Thanks to Algorithm, Prosthetic Users May Feel Steady Sensation

Thanks to Algorithm, Prosthetic Users May Feel Steady Sensation

- May 16, 2018

Researchers at the University of Illinois have come up with a control algorithm that enables those with prosthetic arms to feel a consistent level of sensation. The functionality of this concept involves the use of electrodes placed on the skin at a prosthetic limb’s interface.

“We’re giving sensation back to someone who’s lost their hand. The idea is that we no longer want the prosthetic hand to feel like a tool, we want it to feel like an extension of the body,” said Aadeel Akhtar, an M.D./Ph.D. student in the neuroscience program and the medical scholars program at the University of Illinois. Akhtar is the lead author of a paper describing the sensory control module, published in Science Robotics, and the founder and CEO of PSYONIC, a startup company that develops low-cost bionic arms. He added that generally commercial prosthetics don’t have good sensory feedback. This is a step toward getting reliable sensory feedback to users of prosthetics.

The team of researchers set out to improve this interface to overcome the effect of the variables on sensation for prosthesis users. They developed an artificial arm that featured an improved type of prosthetic with a new kind of controller. The arm supplied sensation by way of electrotactile impulses and thus depended on impedance between electrodes and the skin. The controller was integrated to modulate the duration of the electrotactile pulses delivered, as well as the amplitude of the current supporting it. This modulation was done in response to the amount of impedance available to the system.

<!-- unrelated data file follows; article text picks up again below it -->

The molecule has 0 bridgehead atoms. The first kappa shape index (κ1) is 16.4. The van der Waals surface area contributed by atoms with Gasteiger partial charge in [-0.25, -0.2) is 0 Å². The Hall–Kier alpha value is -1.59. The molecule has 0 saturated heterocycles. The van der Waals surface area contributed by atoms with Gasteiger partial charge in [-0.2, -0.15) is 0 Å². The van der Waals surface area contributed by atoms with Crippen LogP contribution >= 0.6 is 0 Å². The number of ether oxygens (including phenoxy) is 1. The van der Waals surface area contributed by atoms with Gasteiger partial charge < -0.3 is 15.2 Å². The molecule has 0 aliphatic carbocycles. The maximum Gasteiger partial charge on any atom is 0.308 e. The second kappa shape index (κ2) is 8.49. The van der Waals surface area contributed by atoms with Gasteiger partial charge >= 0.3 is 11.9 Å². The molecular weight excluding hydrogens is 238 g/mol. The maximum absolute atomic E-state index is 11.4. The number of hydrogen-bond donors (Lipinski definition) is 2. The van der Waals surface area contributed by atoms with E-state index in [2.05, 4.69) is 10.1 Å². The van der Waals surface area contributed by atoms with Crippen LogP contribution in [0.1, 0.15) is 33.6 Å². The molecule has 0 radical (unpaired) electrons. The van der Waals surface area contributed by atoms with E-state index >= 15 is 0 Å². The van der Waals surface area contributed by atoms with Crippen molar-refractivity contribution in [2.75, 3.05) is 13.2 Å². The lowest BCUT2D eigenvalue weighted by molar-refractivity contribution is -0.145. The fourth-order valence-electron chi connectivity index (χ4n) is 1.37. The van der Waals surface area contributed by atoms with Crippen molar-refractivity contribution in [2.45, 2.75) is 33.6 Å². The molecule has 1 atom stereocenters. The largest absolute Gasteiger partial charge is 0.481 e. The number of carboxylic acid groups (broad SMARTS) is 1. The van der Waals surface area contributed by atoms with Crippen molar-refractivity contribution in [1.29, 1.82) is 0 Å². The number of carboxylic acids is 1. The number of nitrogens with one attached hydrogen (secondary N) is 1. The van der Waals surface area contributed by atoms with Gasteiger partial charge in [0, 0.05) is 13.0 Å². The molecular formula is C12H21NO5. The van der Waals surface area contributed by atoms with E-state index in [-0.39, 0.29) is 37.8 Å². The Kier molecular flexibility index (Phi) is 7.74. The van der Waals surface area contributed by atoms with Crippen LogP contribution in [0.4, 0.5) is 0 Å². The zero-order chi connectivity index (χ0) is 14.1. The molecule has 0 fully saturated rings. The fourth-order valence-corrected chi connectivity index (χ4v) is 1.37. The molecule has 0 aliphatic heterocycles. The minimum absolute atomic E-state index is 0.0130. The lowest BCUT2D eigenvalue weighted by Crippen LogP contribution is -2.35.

Therefore, the prosthetic had much better chances of maintaining the overall strength of sensation, even if the electrodes did slip or get sweaty. Akhtar’s objective was to develop an algorithm that expressed how the parameters of the stimulation related to impedance in the presence of intensity of subjective sensation at a consistent level. According to Akhtar, when we didn’t use our controller, the users couldn’t feel the sensation anymore by the end of the activity. However, when we had the control algorithm on, after the activity users said they could still feel the sensation.

In terms of cost, adding the controlled stimulation module would cost much less than the prosthetic itself. Researchers said their goal is to have it be completely covered by insurance at no out-of-pocket costs to users.

What’s next? Work will get underway on miniaturizing the module that provides the electrical feedback. This will allow it to fit inside a prosthetic arm rather than attaching to the outside. They also plan to do more extensive patient testing with a larger group of participants.





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